Anne of Green Gable fans may remember the part where Anne muses about what she would choose if she could only choose one of the following: to be incredibly smart or beautiful or angelically good (correct me if I'm wrong). If my memory serves, she knows she should choose to be good, but her vanity would like to be smart and beautiful, too. Wouldn't we all. I'm not trying to be preachy here, rather seeking a little guidance myself. I think a lot lately about how to be a good person. And a recent discussion with a friend showed me it crosses her mind a lot, too.
In our world where we are constantly bombarded with ways to take better care of the planet, being good has taken on a whole new meaning. A trip to the supermarket can be a real headache. According to whatever alarmist documentary I've just seen, I need to worry about things like which fruits and veggies are really in season (cause otherwise they're transported from South America and have a huge carbon footprint). And does it have palm oil in it, cause in some countries they're destroying the native forests to plant huge palm plantations. Not to mention it's not good for your health. And what about the Fairtrade products that support the workers' well-being? That plastic garden table? Well, it's using up our oil supply and was probably produced in China so used up energy coming here.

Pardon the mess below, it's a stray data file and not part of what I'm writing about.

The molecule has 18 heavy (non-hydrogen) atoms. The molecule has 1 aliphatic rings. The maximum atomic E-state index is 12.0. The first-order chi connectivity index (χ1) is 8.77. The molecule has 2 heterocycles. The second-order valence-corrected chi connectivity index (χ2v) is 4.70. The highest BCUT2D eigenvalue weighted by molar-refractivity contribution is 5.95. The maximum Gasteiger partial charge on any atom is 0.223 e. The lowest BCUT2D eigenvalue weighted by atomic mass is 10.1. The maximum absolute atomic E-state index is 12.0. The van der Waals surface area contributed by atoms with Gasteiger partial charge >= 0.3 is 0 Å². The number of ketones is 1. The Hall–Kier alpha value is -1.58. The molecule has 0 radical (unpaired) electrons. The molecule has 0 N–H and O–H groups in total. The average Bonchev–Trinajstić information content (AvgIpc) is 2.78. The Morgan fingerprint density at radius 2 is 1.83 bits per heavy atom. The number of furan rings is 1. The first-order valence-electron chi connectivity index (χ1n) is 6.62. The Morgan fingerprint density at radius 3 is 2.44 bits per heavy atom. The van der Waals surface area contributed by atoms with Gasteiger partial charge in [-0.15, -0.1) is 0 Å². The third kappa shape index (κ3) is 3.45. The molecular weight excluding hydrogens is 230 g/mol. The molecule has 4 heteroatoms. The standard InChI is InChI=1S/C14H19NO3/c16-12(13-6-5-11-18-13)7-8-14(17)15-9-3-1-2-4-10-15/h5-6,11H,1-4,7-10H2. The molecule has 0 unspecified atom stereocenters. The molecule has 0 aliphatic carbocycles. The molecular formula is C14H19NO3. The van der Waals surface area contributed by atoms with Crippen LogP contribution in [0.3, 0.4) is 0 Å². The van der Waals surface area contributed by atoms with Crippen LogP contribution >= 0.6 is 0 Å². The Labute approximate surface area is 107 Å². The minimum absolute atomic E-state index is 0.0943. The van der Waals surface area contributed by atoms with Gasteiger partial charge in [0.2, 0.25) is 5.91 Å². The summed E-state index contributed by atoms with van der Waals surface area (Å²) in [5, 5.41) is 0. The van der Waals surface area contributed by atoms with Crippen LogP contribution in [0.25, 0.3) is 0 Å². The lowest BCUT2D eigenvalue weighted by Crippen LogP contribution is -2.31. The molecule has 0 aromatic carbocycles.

But in the end, doing all those things doesn't really scratch the surface on being good. Sure, it can be important, but the guy who litters on the sidewalk then buys a homeless man a three-course meal is a better person than the environmentalist who never buys out of season veggies. Or is he? Modern life ain't so easy. But I'm more often bothered by the feeling that I'm not doing enough for my fellow man. I see the tragedies on TV, families torn apart or decimated, children sickened by cancer, people living out of their cars, and I wonder what I really can do. Besides just donating at Christmas or the food drive at the grocery store. It's not enough just to say I care and say my heart goes out to these people. If I'm not part of the solution, am I part of the problem? It's all well and good to say I feel for these poor folks, then to go on obsessing about traffic and my own budget.
I'm not saying I'm going to start living every moment down at the local food shelter, but I know that I need to do more. So what to do? I suppose I could start by being thankful for that all that I have. It really is "another day for you and me in paradise" to quote (oh, forgive me) Phil Collins. So less complaining! Less wasting of food! And more compassion.
Would appreciate knowing how others feel about this subject. Peace out!